Superdoctors – Miracle cures

Robert Winston introducing the programme

Commenting in the second episode of the three part Superdoctors series that “one of the most exciting frontiers of our age is stem cells“, Robert Winston goes on to ask “how will these cutting edge technologies change the way that you, and I, and are children are treated?” (Start – 00:04:02). Stem cell therapy is at the beginning of its expected transition from the laboratory to the clinical application. The programme seeks to distinguish the hype from the genuine developments and to examine some of the hard decisions that need to be taken. Several of the key ethical issues associated with stem cell research have been considered in posts about other programmes (see for example Are hybrid embryos an ethical step too far? – The Big Questions and Bioethics Briefing – Stem cells). This episode, however, is particularly useful for consideration of two issues:

  • Public understanding of science and the management of expectations
  • Clinical trials and “therapeutic misconception”

Public understanding of science and the management of expectations

Robert Winston searching the internet for available stem cell treatments

Inevitably, there is a gap between the knowledge of scientist directly involved in a new biomedical breakthrough and the general public’s understanding of the issues. Unfortunately this difference allows for irresponsibly excessive and unrealistic claims from some researchers and clinicians regarding the current availability and effectiveness of treatments. As Winston puts it, this leads to a situations where “blind faith in unproven treatments often ends disastrously” (00:03:45 – 00:05:52).

By way of illustration, Winston meets with the parents whose son unfortunately contracted meningitis and fell into a ‘permanently awake’ coma (00:05:38 – 00:13:06). His mother could not accept the verdict of the doctors that his situation was incurable; “I wanted my son back”, she says. Searching the internet for treatments or cure, they discovered an American psychiatrist practicing in the Dominican Republic and an Argentinean clinic, claiming to have treated many diseases such as Parkinson’s disease, diabetes, multiple sclerosis and brain damage with stem cell therapy. The family travelled to both of the clinics so that their son could receive treatment with stem cell. The mother was convinced that there was some progress in his health, but having any possible spent over £180,000, their money ran out and their son eventually died.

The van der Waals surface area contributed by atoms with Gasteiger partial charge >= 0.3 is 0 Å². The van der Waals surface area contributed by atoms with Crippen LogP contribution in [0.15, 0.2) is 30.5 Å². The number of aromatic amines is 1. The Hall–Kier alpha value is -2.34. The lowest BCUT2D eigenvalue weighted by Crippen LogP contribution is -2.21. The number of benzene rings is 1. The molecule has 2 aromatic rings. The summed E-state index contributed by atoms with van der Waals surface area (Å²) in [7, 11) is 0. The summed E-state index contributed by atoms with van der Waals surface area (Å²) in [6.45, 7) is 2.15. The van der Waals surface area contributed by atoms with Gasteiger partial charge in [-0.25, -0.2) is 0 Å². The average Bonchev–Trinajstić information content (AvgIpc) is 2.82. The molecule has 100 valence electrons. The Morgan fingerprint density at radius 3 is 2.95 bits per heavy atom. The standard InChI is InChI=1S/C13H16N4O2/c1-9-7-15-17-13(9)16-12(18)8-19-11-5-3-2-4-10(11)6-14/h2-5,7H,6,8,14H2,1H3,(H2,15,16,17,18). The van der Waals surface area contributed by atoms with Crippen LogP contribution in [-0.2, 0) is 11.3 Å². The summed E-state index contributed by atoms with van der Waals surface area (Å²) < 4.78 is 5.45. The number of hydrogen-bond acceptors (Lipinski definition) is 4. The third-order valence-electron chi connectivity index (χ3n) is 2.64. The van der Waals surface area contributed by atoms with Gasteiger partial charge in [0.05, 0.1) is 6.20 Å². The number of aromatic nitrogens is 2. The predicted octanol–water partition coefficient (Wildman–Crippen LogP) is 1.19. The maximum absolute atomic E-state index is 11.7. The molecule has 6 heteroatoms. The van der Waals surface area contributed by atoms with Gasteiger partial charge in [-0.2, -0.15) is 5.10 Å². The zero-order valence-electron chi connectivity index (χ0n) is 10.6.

Robert Winston and the consultant brain surgeon examine the MRI scans

Robert Winston and the consultant brain surgeon examine the MRI scans

The Argentinean clinic showed the family MRI scans taken before and after treatment as evidence that there was real improvement in the health of their son. Unconvinced, Winston took these scans to a consultant brain surgeon (00:13:06 – 00:15:39). The consultant’s conclusion was that the treatment “appears to have done harm rather  than good, there is no new improvement at all after the treatments he’d had”.

Robert Winston (00:15:39 - 00:16:56) "What is shocking, is that of course the hype, the exaggeration, the certainty that we professionals who are involved in the stem cell field, people like me. The claims that have tended to allow to be fostered have contributed to this couples huge distress; and therefore to put these patients through this kind of trauma at huge expense is immoral. All the overblown claims about stem cells hide the genuine promise that stem cells hold, and the responsible work done ethically by doctors that might revolutionise the way medicine can treat people."

The following questions could be considered:
  • Do scientists have a moral obligation to ensure that the public has a realistic understanding of the current parameters of science and medicine?
  • Should scientists and doctors do more to manage patient expectations of how beneficial a treatment might be?
  • How do the media influence public understanding of science and medicine?